As Jesus is baptised, he is also commissioned to serve. He sees the Holy Spirit descending on him like a dove, and he hears his Father’s affirming voice” You are my Son, whom I love. With you I am well pleased.”
When we were baptised, we were enveloped by the grace of God. God said. “You are my son...you are my daughter, whom I love. With you I am well pleased.” The Holy Spirit made his dwelling place in us, and we were made part of the body of Christ-the eyes, ears, arms and legs of our Lord and Saviour Jesus in the world.
So what does Jesus do now that he has received God’s imprimatur on his mission? It’s not so much what he does, but where he goes, and why. The Holy Spirit thrusts Jesus into a time of testing in the desert. We all like the idea of getting away for a time of rest and replenishment, but that’s not what happens here. Jesus faces testing- Is he up to the task of being God’s faithful Son? Is he so intimately connected to his Father, through the Holy Spirit, that the evil one cannot drive a wedge between them? Can he trust in his Father’s love when he faces hunger, silence, even fear? Will he be diverted from the ministry of proclaiming God’s new deal with humanity?
As the leader, so the people, as the saying goes. In Baptism we are signed up for a life of following in Jesus’ footsteps. Our baptism was our commissioning to be God’s light in the world, a kingdom and priests to serve our God and Father. Our lives intertwined with Jesus, drafted in by God to follow Jesus’ lead. This will mean times of great joy, seasons of the most wonderful peace, delight in the closest of relationship that we have with Jesus and his Father, and a deep consciousness of the uplifting presence of the Holy Spirit.
But not all the time. The shadow of the cross falls across our lives. We all know times of suffering, when we wonder if God is with us or not. Many of us have experienced a personal loss so deep that we wonder if there is a way back. We’ve had failures personally or professionally that have been very hard to stomach. Other times we are conscious of Satan, the tempter, trying his best to tear down our trust in God.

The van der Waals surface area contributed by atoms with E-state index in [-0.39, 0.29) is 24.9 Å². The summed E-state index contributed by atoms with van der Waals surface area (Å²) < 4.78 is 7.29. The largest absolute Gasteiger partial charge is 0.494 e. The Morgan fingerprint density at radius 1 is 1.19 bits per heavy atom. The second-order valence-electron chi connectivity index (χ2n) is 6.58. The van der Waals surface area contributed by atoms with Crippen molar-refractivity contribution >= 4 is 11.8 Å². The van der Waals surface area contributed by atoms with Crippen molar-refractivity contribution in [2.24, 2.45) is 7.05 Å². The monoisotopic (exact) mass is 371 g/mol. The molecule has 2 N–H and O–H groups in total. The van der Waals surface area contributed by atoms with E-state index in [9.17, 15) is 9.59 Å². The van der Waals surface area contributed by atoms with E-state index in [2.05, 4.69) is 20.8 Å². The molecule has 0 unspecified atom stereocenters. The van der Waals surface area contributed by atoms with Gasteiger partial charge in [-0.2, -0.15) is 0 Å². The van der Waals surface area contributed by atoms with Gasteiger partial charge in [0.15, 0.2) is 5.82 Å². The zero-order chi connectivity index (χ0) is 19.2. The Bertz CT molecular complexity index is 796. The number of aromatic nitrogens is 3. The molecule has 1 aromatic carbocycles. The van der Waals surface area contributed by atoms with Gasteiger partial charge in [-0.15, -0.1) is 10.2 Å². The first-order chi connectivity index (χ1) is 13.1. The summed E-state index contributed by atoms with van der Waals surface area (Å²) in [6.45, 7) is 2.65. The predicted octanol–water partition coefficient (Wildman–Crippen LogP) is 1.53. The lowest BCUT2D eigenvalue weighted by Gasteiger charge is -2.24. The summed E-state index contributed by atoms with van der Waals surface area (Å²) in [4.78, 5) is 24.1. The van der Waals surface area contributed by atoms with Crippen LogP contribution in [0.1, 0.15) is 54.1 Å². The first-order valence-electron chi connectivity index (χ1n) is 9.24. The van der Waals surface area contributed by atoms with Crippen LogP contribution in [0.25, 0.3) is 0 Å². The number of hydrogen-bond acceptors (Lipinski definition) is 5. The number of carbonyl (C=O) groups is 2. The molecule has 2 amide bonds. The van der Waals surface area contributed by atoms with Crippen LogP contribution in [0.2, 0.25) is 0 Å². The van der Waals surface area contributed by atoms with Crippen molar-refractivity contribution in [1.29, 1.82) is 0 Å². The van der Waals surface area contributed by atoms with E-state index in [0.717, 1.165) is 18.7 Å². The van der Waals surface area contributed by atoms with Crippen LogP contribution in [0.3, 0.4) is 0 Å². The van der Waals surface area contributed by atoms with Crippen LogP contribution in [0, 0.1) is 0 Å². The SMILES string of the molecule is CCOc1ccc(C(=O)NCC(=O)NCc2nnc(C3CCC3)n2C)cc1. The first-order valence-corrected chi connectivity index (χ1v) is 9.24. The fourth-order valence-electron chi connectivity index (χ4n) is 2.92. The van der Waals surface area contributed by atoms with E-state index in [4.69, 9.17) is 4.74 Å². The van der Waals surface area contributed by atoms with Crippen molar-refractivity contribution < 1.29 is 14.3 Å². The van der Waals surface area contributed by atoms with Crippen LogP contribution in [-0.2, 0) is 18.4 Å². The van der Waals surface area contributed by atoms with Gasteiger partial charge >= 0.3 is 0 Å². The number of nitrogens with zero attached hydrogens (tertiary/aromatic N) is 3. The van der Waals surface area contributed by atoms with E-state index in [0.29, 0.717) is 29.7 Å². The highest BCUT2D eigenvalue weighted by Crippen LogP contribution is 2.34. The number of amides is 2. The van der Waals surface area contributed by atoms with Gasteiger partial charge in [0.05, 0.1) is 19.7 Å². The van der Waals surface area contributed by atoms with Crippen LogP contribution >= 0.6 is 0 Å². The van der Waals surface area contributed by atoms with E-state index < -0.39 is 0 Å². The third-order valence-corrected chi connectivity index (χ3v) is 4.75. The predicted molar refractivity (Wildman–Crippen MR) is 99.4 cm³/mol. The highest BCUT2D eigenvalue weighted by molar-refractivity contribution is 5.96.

Mark doesn’t spend any more time that is needed telling us what took place. He doesn’t dwell on what the temptations consisted of. He does note that “angels ministered to Jesus.” Jesus doesn’t face this challenge alone. God’s messengers bring words of comfort and strength to him. The Holy Spirit, our comforter, comforted him. Recollecting and praying the word of God strengthened him We are never alone in our suffering. Jesus, the one “who suffered when he was tempted, who is able to help those who are being tempted,” watches over us. And while we may be unaware of angels coming to serve us, we know that our brothers and sisters in Christ have our back.
40 days later, Jesus ministry begins, as John the Baptist’s comes to an end when he is arrested. Jesus goes back to Galilee, where he came from. His message is good news. “The kingdom of God has come near.” God is not an absent father, he is up close and personal in his Son, Jesus. And this is the core of the good news: “Repent, and believe the good news,” he says.
Why does Jesus begin with word ‘repent?’ Repentance means a change of heart, a change of direction, the right line. Ask anyone if they are above average driver, and they will say yes. We are afflicted with the same over-inflated sense of our spiritual capacities. We all like the idea that we are in charge, alone in the driver’s seat. Yet we have so much trouble steering ourselves around the track which is our lives. Corners come upon us one after another. We often arrive at them far too fast. We haven’t given enough thought to the choices in front of us. Other times we know the direction that we should steer if we want to continue on course with God, but we lose traction. We start to slide, and before we know we’re on the grass, bogged in the sand-trap, or worse, we’ve clouted the wall. There’s plenty of damage: to us, our pride, our relationships.
God is not blind to our situation. He comes in, not with a word of recrimination but of rescue. “Repent and believe the good news,” The good news is that I forgive you, for the sake of my Son, Jesus Christ. You may have messed up over and over again. You may be close to broken by your continued failures. You may feel unworthy of God’s love. But there is a way back, the only way back, and it means returning to your baptism, remembering the covenant of love that God made with you, a covenant written in the blood of his Son, Jesus. Everything that Jesus has accomplished in his life, death and resurrection is yours: new life, new direction, new oversight, new purpose, new creation.
Living as a disciple has its twists and turns. The road of life can be slippery and dangerous. It can push us to, or beyond our limits. But remember that you are never alone in the driver’s seat. In Jesus you have a Lord and Saviour who knows the course and who knows you intimately. It’s not your skill that matters; it’s his love and grace that finds a way around each and every corner to the finish line.